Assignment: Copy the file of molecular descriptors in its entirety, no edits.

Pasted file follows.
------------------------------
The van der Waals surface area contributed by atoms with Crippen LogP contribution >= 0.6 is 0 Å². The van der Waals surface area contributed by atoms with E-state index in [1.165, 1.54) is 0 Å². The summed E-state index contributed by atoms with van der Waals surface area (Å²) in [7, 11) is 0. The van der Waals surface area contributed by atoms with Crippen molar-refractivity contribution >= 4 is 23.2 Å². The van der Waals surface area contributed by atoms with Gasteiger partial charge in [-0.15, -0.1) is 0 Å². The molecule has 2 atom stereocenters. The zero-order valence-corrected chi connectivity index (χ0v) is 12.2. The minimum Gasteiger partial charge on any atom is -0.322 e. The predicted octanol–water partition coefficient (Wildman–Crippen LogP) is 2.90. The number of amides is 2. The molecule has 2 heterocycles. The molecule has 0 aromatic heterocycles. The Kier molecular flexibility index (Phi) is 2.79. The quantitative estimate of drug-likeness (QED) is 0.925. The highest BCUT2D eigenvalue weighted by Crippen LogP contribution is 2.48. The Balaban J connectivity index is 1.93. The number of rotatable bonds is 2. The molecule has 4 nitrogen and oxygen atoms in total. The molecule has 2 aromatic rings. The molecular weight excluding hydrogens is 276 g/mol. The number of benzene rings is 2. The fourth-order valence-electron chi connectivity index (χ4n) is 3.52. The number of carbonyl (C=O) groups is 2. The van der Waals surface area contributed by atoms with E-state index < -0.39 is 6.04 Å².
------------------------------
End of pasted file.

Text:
The van der Waals surface area contributed by atoms with Crippen LogP contribution >= 0.6 is 0 Å². The van der Waals surface area contributed by atoms with E-state index in [1.165, 1.54) is 0 Å². The summed E-state index contributed by atoms with van der Waals surface area (Å²) in [7, 11) is 0. The van der Waals surface area contributed by atoms with Crippen molar-refractivity contribution >= 4 is 23.2 Å². The van der Waals surface area contributed by atoms with Gasteiger partial charge in [-0.15, -0.1) is 0 Å². The molecule has 2 atom stereocenters. The zero-order valence-corrected chi connectivity index (χ0v) is 12.2. The minimum Gasteiger partial charge on any atom is -0.322 e. The predicted octanol–water partition coefficient (Wildman–Crippen LogP) is 2.90. The number of amides is 2. The molecule has 2 heterocycles. The molecule has 0 aromatic heterocycles. The Kier molecular flexibility index (Phi) is 2.79. The quantitative estimate of drug-likeness (QED) is 0.925. The highest BCUT2D eigenvalue weighted by Crippen LogP contribution is 2.48. The Balaban J connectivity index is 1.93. The number of rotatable bonds is 2. The molecule has 4 nitrogen and oxygen atoms in total. The molecule has 2 aromatic rings. The molecular weight excluding hydrogens is 276 g/mol. The number of benzene rings is 2. The fourth-order valence-electron chi connectivity index (χ4n) is 3.52. The number of carbonyl (C=O) groups is 2. The van der Waals surface area contributed by atoms with E-state index < -0.39 is 6.04 Å².